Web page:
On 6 November 2014, the immigration rules changed significantly for the Tier 1 (Investor) category. Investors who were initially granted a Tier 1 (Investor) visa under the rules in place after 6 November 2014 must invest all of their funds in the UK by way of qualifying investments, (i.e. by way of government bonds, share capital or loan capital in active and trading UK registered companies). However, investors who were initially granted a Tier 1 (Investor) visa under the rules in place before 6 November 2014 are required to have invested not less than £750,000 of their capital in the UK by way of qualifying investment and to have invested the remaining balance of £1 million in the UK by the purchase of assets or by maintaining the money on deposit in a UK regulated financial institution....
The genuine entrepreneur test was first brought into the Immigration Rules in January 2013; first applying only to initial applications to enter the category and then later being applied to extension and settlement applications as well. The test is relatively vague and can be applied inconsistently. This article will consider what the genuine entrepreneur test is, and what options individuals have if their application is refused on the basis that they are not genuine.
In recent years, the Bar has faced rapid and unprecedented change. A new report from Thomson Reuters entitled ‘Innovation at the Bar - Who is leading the way?’ looks to explore how the Bar is responding to these changes. The report includes case studies from those at the forefront of change and examines key areas of innovation at the Bar.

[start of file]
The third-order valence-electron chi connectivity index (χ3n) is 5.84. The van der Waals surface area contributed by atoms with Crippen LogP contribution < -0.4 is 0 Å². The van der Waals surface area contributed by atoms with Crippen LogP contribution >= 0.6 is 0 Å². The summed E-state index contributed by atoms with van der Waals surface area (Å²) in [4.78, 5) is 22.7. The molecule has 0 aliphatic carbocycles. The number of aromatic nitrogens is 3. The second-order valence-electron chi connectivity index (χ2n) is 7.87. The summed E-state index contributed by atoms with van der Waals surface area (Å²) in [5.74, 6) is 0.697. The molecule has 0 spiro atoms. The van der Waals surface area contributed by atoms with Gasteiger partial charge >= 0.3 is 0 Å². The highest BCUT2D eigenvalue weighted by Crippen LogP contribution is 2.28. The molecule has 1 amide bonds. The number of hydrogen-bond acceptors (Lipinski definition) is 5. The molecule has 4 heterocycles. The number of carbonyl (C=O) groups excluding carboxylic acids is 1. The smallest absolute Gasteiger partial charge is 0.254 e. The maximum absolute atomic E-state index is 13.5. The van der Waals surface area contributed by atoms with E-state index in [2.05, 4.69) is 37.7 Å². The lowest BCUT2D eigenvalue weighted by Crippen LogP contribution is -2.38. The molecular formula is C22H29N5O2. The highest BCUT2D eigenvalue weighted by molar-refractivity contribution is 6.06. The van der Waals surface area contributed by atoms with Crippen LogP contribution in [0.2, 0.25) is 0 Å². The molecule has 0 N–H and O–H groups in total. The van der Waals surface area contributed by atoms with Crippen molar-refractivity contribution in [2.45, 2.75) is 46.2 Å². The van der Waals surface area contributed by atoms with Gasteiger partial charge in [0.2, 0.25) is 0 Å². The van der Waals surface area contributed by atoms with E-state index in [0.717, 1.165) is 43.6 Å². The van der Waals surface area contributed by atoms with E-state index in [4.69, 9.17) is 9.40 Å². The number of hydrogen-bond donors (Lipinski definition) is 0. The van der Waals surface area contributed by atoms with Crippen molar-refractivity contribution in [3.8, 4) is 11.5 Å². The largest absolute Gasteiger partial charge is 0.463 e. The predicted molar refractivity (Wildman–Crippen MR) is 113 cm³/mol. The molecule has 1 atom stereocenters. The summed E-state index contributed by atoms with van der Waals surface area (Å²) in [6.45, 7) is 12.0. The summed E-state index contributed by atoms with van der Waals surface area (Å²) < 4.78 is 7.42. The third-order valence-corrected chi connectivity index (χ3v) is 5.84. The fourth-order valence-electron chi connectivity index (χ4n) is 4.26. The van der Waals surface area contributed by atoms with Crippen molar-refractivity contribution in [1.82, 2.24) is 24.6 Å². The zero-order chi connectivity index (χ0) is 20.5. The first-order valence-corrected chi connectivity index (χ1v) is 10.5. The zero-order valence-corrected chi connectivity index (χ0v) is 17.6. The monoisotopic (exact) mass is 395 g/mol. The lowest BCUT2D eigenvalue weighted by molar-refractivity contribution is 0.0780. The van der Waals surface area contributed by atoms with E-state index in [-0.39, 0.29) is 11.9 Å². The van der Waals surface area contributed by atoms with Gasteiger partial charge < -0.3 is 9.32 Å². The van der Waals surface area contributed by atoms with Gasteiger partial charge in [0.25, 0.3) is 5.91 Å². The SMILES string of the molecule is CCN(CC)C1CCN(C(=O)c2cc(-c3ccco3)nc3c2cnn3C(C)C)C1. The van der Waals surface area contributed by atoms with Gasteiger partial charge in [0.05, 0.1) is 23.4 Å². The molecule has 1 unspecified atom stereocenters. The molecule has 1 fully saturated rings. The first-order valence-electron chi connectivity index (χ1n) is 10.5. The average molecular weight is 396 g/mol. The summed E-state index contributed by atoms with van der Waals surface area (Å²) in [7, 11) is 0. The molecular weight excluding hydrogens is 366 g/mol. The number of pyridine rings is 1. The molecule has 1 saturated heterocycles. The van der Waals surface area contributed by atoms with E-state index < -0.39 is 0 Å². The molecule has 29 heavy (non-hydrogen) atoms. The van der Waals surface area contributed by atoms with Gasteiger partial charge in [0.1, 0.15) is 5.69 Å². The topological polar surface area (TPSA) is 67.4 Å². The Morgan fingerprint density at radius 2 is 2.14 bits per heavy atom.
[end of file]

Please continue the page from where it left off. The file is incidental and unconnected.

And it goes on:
In the recent case of SF and others (Guidance, post-2014 Act) Albania  UKUT 00120 (IAC), the Upper Tribunal has emphasised the importance of Tribunals considering relevant Home Office Guidance if pertinent to the case, even if no submissions on said guidance are made by the Appellant.
Statement of changes to the Immigration Rules: HC1078, announced on Friday 17th March 2017, introduces various change to Tier 4 Visas, which cover students. Amendments will seek to ensure stronger care protections for those who fall within the “Child” subcategory, as well as setting higher standards which institutions and students must reach if they wish to be considered under the “General” category.
Statement of changes to the Immigration Rules: HC1078, announced on Friday 17th March 2017, introduces various amendments to Tier 1 of the Points-Based System. Tier 1 of the Points-Based System caters for high value migrants, and currently consists of four active categories: Tier 1 (Exceptional Talent), Tier 1 (Entrepreneur), Tier 1 (Investor) and Tier 1 (Graduate Entrepreneur). It also includes the Tier 1 (General) category, which was closed to new applicants in April 2011 but remains open for settlement applications.
On 16 March 2017, the Government presented a new Statement of Changes to the Immigration Rules (HC 1078). Guided by the Migration Advisory Committee’s recommendations, these changes are likely to affect business immigration, in particular those migrating to the UK under the Tier 2 points based system.
New changes to the Immigration Rules, announced on Friday 17th March, will affect personal immigration and in particular those applying for the Family Route (Appendix FM of the Immigration Rules).
Richmond Chambers LLP invites applications from established immigration barristers of all levels of call to join our immigration team on a dual practice basis. This is an exciting opportunity for successful members of the bar to supplement their existing practice with good quality direct access work.